“No. The logic of taking responsibility for others. That ‘let them fend for themselves’ should not enter into the Christian vocabulary.”
Pope Francis recalled that, after the disciples had presented Jesus with five loaves of bread and two fish, Christ performed a miracle enabling everyone to eat as much as they wanted.
He said: “With this gesture, Jesus demonstrates His power; not in a spectacular way but as a sign of charity, of God the Father’s generosity toward His weary and needy children. He is immersed in the life of His people, He understands their fatigue and their limitations, but He does not allow anyone to be lost, or to lose out: He nourishes them with His word and provides food in plenty for sustenance.”
Speaking from a window overlooking St. Peter’s Square, the pope pointed out the connection between the miracle of the multiplication of loaves and the Eucharist.
“It is noteworthy how close the link is between the Eucharistic bread, nourishment for eternal life, and daily bread, necessary for earthly life,” he observed.
“Before offering Himself to the Father as the Bread of salvation, Jesus ensures there is food for those who follow Him and who, in order to be with Him, forgot to make provisions. At times the spiritual and the material are in opposition, but in reality spiritualism, like materialism, is alien to the Bible. It is not biblical language.”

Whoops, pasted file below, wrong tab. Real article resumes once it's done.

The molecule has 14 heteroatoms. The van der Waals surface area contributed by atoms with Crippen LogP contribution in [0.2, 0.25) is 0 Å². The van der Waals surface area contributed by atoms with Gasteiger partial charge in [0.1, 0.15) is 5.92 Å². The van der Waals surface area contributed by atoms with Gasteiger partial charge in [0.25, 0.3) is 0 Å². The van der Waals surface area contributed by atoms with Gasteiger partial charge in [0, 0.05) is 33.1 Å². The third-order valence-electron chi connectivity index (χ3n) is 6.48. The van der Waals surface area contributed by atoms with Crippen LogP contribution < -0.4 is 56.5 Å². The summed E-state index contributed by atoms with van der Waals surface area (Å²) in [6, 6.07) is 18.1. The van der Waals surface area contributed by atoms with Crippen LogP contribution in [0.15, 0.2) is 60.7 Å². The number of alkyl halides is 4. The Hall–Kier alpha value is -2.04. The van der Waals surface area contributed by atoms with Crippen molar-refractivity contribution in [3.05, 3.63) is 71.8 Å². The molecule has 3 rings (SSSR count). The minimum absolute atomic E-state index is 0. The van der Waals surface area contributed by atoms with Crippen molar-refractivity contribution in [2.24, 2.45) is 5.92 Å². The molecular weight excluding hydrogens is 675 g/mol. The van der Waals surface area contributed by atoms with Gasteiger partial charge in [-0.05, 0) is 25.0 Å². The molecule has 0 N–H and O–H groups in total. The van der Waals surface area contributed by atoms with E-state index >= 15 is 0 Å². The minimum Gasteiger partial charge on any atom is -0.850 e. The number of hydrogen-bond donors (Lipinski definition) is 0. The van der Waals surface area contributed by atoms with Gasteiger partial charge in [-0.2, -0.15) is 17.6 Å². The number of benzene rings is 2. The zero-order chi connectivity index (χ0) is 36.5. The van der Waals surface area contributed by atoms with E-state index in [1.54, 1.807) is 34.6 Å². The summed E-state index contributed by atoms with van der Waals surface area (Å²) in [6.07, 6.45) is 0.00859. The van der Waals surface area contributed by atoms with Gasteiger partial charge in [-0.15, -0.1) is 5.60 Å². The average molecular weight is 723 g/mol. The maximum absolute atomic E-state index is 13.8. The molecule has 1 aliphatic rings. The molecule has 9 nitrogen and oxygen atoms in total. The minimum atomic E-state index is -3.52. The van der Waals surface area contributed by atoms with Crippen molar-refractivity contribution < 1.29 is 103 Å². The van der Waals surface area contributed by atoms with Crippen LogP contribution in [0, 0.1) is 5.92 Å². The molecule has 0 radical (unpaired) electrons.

He continued: “The compassion and tenderness that Jesus showed towards the crowds is not sentimentality, but rather the concrete manifestation of the love that cares for the people’s needs.”
The pope said that Catholics should approach the Eucharist with the same compassionate attitude that Jesus displayed during the feeding of the 5,000.
“Compassion is not a purely material feeling; true compassion is ‘patire con’ (to suffer with), to take others’ sorrows on ourselves,” he said.
“Perhaps it would do us good today to ask ourselves: Do I feel compassion when I read news about war, about hunger, about the pandemic? So many things... Do I feel compassion toward those people? Do I feel compassion toward the people who are near to me? Am I capable of suffering with them, or do I look the other way, or ‘they can fend for themselves’?”